Review: Equivocation – It’s all in the Details and Theatricum Gets Them All Right

Equivocation - Theatricum

Alan Blumenfeld and Ted Barton. Photos by Ian Flanders

Throughout two thirds of Bill Cain’s political thriller Equivocation, a confused Shagspeare (known to us otherwise as Shakespeare, played by Ted Barton) keeps asking questions and getting answers that don’t make sense. Finally a circumspect Father Garnet (Franc Ross) tells him to look for the question beneath the question and suddenly the pieces of the puzzle start to fall into place.

What Shag is having difficulty with are discrepancies in the stories each side tells of the Gunpowder Plot of 1605. The event is still celebrated in England today and concerns an alleged Catholic plot to blow up King James (Dane Oliver) and the Parliament. 

The reason dates back to 1525 when Henry VIII split from the Catholic Church so he could marry his mistress Anne Boleyn by having his marriage to Queen Catharine of Aragon annulled. It was then that Henry started a new church, led by him, that would forever divide the country in two. [As a side note, I happen to be watching Showtime’s The Tudors series on Netflix right now and it is a very interesting take on this subject that suggests possible answers that fill in the gaps of what we know to be historically accurate.]

James needs to ensure that the royal version of the Gunpowder Plot becomes the accepted story and who better to make the public believe it than the most beloved writer in England. The king’s advisor and primary henchman, Robert Cecil (Alan Blumenfeld), demands that Shag take the commission, which Shag resists on the grounds that he doesn’t do propaganda. Once he begins writing he further takes issue because he declares it is nothing more than a four act buildup to a finale that doesn’t happen. And yet, little by little he becomes obsessed with finding the truth.

Cain’s script is smart, shrewd, and so brilliantly woven that as the threads of the mystery unravel, not only must Shag figure out what to do with his moral dilemma, but we as audience co-conspirators are also prompted to question what we might do in a similar situation. When do you tell the truth and when do you shade it to protect something dear to you, like your livelihood, or your family, or even your life? And then to watch Tom Wintour (also played by Oliver) tortured on stage or witness the hurt that Shag unwittingly bestows on his daughter Judith (Taylor Jackson Ross)…these are the failings of human nature that reside in us all. In fact, Shag says that we’re all fools, all noble, all royal so it is up to us to decide what manner of man, or woman, we will be.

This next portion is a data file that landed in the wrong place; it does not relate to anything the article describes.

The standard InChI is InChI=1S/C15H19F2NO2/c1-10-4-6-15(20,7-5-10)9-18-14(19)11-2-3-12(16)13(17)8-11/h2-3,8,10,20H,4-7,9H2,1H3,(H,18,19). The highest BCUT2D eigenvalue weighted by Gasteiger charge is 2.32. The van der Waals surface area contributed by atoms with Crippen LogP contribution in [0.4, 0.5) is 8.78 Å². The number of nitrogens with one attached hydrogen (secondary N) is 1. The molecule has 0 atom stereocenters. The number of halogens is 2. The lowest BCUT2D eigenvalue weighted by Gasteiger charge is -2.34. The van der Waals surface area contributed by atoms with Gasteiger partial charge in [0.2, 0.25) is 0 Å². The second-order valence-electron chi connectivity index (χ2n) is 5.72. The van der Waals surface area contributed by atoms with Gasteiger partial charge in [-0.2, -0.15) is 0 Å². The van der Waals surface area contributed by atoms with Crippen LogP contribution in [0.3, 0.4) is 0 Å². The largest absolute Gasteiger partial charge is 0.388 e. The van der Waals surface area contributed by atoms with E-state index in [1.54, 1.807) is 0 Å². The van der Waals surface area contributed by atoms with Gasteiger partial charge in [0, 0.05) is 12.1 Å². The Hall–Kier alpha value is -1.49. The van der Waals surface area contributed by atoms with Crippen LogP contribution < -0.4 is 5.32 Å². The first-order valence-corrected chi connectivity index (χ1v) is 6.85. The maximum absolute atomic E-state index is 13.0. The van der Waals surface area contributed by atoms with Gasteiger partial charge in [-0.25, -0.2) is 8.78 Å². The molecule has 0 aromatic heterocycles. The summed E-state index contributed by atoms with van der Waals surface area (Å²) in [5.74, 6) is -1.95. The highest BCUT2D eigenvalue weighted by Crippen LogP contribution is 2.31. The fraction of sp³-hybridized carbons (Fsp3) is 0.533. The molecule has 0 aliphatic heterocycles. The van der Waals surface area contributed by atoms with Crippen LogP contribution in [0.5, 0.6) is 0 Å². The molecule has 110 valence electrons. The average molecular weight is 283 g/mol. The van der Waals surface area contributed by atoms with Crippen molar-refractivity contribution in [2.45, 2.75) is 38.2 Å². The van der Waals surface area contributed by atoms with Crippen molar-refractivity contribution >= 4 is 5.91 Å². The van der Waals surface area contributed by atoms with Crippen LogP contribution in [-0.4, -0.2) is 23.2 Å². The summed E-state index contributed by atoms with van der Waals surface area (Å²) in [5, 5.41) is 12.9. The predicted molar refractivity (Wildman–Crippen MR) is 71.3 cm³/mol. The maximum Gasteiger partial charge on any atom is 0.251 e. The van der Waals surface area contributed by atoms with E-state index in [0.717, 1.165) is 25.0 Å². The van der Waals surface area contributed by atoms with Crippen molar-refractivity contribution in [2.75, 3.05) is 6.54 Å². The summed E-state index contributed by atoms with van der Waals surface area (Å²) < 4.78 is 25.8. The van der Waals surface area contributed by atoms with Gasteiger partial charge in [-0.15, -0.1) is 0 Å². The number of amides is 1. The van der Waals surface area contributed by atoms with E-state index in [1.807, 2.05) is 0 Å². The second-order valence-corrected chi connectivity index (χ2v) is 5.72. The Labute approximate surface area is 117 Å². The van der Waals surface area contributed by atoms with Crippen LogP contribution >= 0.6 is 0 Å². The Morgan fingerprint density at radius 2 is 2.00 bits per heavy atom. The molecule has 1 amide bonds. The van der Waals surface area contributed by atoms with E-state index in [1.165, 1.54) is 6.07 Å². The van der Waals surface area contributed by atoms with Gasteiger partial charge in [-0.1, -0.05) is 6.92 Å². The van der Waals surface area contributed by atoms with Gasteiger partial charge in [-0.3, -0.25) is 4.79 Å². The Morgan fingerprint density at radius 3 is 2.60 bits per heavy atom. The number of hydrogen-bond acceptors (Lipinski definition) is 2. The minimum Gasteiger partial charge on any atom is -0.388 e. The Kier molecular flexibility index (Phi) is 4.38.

Mike Peebler directs a nimble cast that handles the razor-sharp turns of the story with immaculate precision. Barton’s everyman ordinariness serves the play’s complexities without creating confusion while Blumenfeld’s sneering Cecil openly acknowledges his underhanded affairs without apology. And then, just as the moment peaks Blumenfeld becomes Nate, one of Shag’s company of players, with a change in gait, posture, and vocal inflection to create an entirely new character as easily as if he was simply picking up a cup.

The same lightning-quick reflexes are required of Franc Ross (Richard Burbage, Henry Garnet and others), Paul Turbiak (Armin, Catesby and others), and Dane Oliver as Sharpe, King James, Tom Wintour and others. These fine character actors display a range that allows the elegant undertones of Cain’s writing to emerge without force while also enhancing the rise and fall of the play’s comedy. It is a special skill of utility players and well-done by all four of the men who are tasked with the multiple character arcs. As the lone female, Taylor Jackson Ross lands every hilariously sad punchline with a deadpan that makes her instantly the most tragic character in the room.

Zach Moore’s lighting design creates a well-defined sense of place as the story bounces back and forth between actors rehearsing Shag’s play and the play itself with its many locations. Ben Kahookele’s colorful Elizabethan costumes somehow make it easier to follow the fast action and also give the swaggering gents much movement to make use of in the folds of their garments. It is also rather uncanny how Barton looks like the William Shakespeare I imagine in my mind from the drawings that exist.

If it’s the details that make the story, as Shagspeare says, then it is Peebler’s direction of Equivocation that concludes an all-Shakespeare summer season at Theatricum in the most thought-provoking way possible. By seeking answers to questions that make us think about how we fit into the world and what our responsibilities are to our integrity, our relationships, and ultimately to ourselves. This production wins at every level. Don’t miss it.

Ellen Dostal
Shakespeare in LA

Equivocation - Theatricum

Paul Turbiak and Ted Barton

Equivocation - Theatricum

Taylor Jackson Ross

Equivocation - Theatricum

L-R: Alan Blumenfeld, Dane Oliver and Franc Ross


Sept 5 – Oct 4, 2014
Will Geer’s Theatricum Botanicum
1419 N. Topanga Canyon Blvd.
Topanga, CA 90290
Tickets: (310) 455-3723 or

The outdoor amphitheater at Will Geer’s Theatricum Botanicum is terraced into the hillside of the rustic canyon. Audience members are advised to dress casually (warmly for evenings) and bring cushions for bench seating. Snacks are available at the Hamlet Hut, and picnickers are welcome before and after the performance.


2 Comments (+add yours?)

  1. Trackback: Review: Equivocation – It’s all in the Details and Theatricum Gets Them All Right | The Shakespeare Standard
  2. Trackback: Review: Equivocation – It’s all in the Details and Theatricum Gets Them All Right | The Shakespeare Standard

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